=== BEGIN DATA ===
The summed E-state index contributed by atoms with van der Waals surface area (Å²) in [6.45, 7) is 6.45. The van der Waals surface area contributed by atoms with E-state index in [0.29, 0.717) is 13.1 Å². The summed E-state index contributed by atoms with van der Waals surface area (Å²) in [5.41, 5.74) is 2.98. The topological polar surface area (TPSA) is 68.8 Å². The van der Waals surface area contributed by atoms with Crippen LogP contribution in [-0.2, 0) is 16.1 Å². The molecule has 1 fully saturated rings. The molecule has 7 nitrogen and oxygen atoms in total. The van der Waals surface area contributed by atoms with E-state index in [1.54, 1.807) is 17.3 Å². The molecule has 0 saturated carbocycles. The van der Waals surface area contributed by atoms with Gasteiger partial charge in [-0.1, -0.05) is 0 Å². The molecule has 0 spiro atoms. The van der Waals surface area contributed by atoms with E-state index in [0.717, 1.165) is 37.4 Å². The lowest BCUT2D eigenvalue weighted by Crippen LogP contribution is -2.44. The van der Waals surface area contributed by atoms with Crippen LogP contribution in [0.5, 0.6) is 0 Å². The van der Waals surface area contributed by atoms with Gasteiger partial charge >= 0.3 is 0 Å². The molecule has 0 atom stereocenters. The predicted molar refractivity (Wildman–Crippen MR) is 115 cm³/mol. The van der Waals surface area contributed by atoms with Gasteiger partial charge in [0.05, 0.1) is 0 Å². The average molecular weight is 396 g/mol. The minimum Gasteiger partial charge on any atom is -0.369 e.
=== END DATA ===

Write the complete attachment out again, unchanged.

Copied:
The summed E-state index contributed by atoms with van der Waals surface area (Å²) in [6.45, 7) is 6.45. The van der Waals surface area contributed by atoms with E-state index in [0.29, 0.717) is 13.1 Å². The summed E-state index contributed by atoms with van der Waals surface area (Å²) in [5.41, 5.74) is 2.98. The topological polar surface area (TPSA) is 68.8 Å². The van der Waals surface area contributed by atoms with Crippen LogP contribution in [-0.2, 0) is 16.1 Å². The molecule has 1 fully saturated rings. The molecule has 7 nitrogen and oxygen atoms in total. The van der Waals surface area contributed by atoms with E-state index in [1.54, 1.807) is 17.3 Å². The molecule has 0 saturated carbocycles. The van der Waals surface area contributed by atoms with Gasteiger partial charge in [-0.1, -0.05) is 0 Å². The molecule has 0 spiro atoms. The van der Waals surface area contributed by atoms with E-state index in [0.717, 1.165) is 37.4 Å². The lowest BCUT2D eigenvalue weighted by Crippen LogP contribution is -2.44. The van der Waals surface area contributed by atoms with Crippen LogP contribution in [0.5, 0.6) is 0 Å². The van der Waals surface area contributed by atoms with Gasteiger partial charge >= 0.3 is 0 Å². The molecule has 0 atom stereocenters. The predicted molar refractivity (Wildman–Crippen MR) is 115 cm³/mol. The van der Waals surface area contributed by atoms with Gasteiger partial charge in [0.05, 0.1) is 0 Å². The average molecular weight is 396 g/mol. The minimum Gasteiger partial charge on any atom is -0.369 e.